Monday, October 21, 2013

Next . . .

Jim Leyland stepped down today after an eight year stint as the manager of the DetroitTigers. Most folks are cheering that decision. Some are applauding Leyland's great run as the Tiger's skipper; others are saying, "good riddance." (My Facebook feed has been littered with angry outbursts from Tiger fans after the way the bullpen imploded in the Tigers in the American League Championship Series.)

That makes sense, I guess.

Leyland’s relationship with the media and with fans has been tempestuous the last couple of years. Fans second guess – that is what they do – and the media exists to sell news. So it is no surprise that each constituency has had a love/hate relationship with “Jimmy Smokes.” Of course, those closest to Leyland - his boss and his players love - the guy and that's what probably matters to Leyland the most.

All that aside, here is what struck me about Leyland’s exit today:

It’s already old news.

Barely a half day after his announcement, the sixth story of the Google feed for “Jim Leyland” is “Who replaces Jim Leyland as Tigers Manager?”

I would like to think I am indispensable as the leader of the church I serve, but I know better. Nobody is indispensable. Twenty minutes after I carry out the last box of books from my office I expect they’ll be asking, “What’s next?”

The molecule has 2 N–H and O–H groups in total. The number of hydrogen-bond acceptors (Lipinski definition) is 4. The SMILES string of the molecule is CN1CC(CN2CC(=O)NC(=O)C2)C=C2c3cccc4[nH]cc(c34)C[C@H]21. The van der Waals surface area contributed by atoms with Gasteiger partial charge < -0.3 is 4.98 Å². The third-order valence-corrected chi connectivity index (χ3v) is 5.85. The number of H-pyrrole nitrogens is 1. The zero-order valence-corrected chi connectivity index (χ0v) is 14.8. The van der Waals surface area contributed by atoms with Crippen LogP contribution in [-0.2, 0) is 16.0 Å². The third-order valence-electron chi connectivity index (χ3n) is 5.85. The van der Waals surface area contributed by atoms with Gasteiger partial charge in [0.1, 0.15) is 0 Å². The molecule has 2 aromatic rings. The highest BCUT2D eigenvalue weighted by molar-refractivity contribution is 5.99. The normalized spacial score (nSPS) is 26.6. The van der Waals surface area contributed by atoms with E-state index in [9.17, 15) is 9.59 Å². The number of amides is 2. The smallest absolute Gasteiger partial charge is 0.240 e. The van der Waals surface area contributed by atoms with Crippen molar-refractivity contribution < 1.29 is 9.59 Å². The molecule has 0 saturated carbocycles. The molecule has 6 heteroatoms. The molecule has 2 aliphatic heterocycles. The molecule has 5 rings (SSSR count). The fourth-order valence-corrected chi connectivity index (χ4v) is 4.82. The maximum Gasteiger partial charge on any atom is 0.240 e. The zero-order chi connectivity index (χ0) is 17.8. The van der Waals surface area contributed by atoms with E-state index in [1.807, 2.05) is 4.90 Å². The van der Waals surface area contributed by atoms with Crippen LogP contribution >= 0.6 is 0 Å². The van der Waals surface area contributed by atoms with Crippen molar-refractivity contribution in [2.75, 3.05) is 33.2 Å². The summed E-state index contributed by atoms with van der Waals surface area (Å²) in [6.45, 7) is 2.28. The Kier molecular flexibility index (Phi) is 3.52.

That being said, maybe here are two changes I need to make: 

Make sure I am spending my time on eternal things. 
The only things that will follow me into eternity are my relationships, starting with my Heavenly Father, and the people that I am influencing for the Kingdom. Chief among those are my wife and my children. Jesus said, “For what does it profit a man to gain the whole world, and forfeit his soul?” Years ago I heard a pastor say, “What good does it profit a pastor to gain the whole world, yet lose the souls of his children?”
Twenty minutes after the ink on my retirement papers is dry there will be someone thinking about forming a pulpit committee. My kids, though? They’re with me for eternity.
 Stop acting and thinking like every decision is a make or break moment. 
Here is the reality of ministry that your pastor lives with every day: the stakes are high. Eternally high. The eternal destinies of people hang in the balance between heaven and hell. Because the stakes are so high, it sometimes feels like every decision is critical to success or failure.
What topic should we cover in our next sermon series? What person should we hire for the ___________ position? How should we engage lost people this Christmas/Easter? These are important decisions, but the reality is that an occasional misstep is unlikely to bring the entire train to a grinding halt.

At his press conference today, Jim Leyland said, “When it's time, it's time . . . It's time to step down from the managerial position of the Detroit Tigers. ” I respect that. I hope that I will know when it is time, too. I hope I will do so with the same grace Leyland showed today.

And I hope I will do so knowing that I put first things first.

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